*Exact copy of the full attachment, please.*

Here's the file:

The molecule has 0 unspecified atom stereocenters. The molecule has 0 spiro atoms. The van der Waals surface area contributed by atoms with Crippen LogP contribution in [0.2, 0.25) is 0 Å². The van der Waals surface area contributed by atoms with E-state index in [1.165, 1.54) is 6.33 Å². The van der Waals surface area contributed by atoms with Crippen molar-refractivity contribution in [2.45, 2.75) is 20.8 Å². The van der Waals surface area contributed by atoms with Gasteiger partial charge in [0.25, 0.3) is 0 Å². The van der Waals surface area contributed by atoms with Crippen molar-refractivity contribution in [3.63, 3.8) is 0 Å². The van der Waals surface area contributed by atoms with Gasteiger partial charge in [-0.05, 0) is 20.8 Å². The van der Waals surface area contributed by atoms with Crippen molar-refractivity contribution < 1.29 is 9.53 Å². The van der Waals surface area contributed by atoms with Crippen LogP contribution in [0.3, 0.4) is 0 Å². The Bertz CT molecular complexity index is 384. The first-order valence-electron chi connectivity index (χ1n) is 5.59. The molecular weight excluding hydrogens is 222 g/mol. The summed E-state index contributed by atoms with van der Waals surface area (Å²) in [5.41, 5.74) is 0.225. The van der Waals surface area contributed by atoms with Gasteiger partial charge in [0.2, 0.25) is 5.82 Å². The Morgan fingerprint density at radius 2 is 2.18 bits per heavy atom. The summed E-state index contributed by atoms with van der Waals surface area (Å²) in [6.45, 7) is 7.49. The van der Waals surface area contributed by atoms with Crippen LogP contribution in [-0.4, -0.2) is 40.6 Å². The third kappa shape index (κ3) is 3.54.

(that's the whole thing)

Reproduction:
The molecule has 0 unspecified atom stereocenters. The molecule has 0 spiro atoms. The van der Waals surface area contributed by atoms with Crippen LogP contribution in [0.2, 0.25) is 0 Å². The van der Waals surface area contributed by atoms with E-state index in [1.165, 1.54) is 6.33 Å². The van der Waals surface area contributed by atoms with Crippen molar-refractivity contribution in [2.45, 2.75) is 20.8 Å². The van der Waals surface area contributed by atoms with Gasteiger partial charge in [0.25, 0.3) is 0 Å². The van der Waals surface area contributed by atoms with Crippen molar-refractivity contribution in [3.63, 3.8) is 0 Å². The van der Waals surface area contributed by atoms with Gasteiger partial charge in [-0.05, 0) is 20.8 Å². The van der Waals surface area contributed by atoms with Crippen molar-refractivity contribution < 1.29 is 9.53 Å². The van der Waals surface area contributed by atoms with Crippen LogP contribution in [0.3, 0.4) is 0 Å². The Bertz CT molecular complexity index is 384. The first-order valence-electron chi connectivity index (χ1n) is 5.59. The molecular weight excluding hydrogens is 222 g/mol. The summed E-state index contributed by atoms with van der Waals surface area (Å²) in [5.41, 5.74) is 0.225. The van der Waals surface area contributed by atoms with Gasteiger partial charge in [0.2, 0.25) is 5.82 Å². The Morgan fingerprint density at radius 2 is 2.18 bits per heavy atom. The summed E-state index contributed by atoms with van der Waals surface area (Å²) in [6.45, 7) is 7.49. The van der Waals surface area contributed by atoms with Crippen LogP contribution in [-0.4, -0.2) is 40.6 Å². The third kappa shape index (κ3) is 3.54.